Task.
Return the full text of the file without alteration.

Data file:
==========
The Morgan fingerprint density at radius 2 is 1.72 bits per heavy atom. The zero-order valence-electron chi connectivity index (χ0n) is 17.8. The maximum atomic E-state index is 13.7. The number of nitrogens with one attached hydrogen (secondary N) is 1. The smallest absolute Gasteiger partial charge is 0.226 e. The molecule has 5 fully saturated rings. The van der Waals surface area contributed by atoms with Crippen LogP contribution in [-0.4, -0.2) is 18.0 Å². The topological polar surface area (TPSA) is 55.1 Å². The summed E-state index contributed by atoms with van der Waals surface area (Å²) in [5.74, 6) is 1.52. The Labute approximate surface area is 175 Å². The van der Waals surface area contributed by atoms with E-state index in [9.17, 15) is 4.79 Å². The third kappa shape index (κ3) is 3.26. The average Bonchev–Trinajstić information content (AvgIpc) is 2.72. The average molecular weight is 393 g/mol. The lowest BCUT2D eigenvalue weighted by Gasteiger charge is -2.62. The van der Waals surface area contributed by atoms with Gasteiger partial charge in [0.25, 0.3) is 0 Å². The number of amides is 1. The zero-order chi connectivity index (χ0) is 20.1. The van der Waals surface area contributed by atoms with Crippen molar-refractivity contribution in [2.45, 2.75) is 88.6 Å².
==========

The Morgan fingerprint density at radius 2 is 1.72 bits per heavy atom. The zero-order valence-electron chi connectivity index (χ0n) is 17.8. The maximum atomic E-state index is 13.7. The number of nitrogens with one attached hydrogen (secondary N) is 1. The smallest absolute Gasteiger partial charge is 0.226 e. The molecule has 5 fully saturated rings. The van der Waals surface area contributed by atoms with Crippen LogP contribution in [-0.4, -0.2) is 18.0 Å². The topological polar surface area (TPSA) is 55.1 Å². The summed E-state index contributed by atoms with van der Waals surface area (Å²) in [5.74, 6) is 1.52. The Labute approximate surface area is 175 Å². The van der Waals surface area contributed by atoms with E-state index in [9.17, 15) is 4.79 Å². The third kappa shape index (κ3) is 3.26. The average Bonchev–Trinajstić information content (AvgIpc) is 2.72. The average molecular weight is 393 g/mol. The lowest BCUT2D eigenvalue weighted by Gasteiger charge is -2.62. The van der Waals surface area contributed by atoms with Gasteiger partial charge in [0.25, 0.3) is 0 Å². The number of amides is 1. The zero-order chi connectivity index (χ0) is 20.1. The van der Waals surface area contributed by atoms with Crippen molar-refractivity contribution in [2.45, 2.75) is 88.6 Å².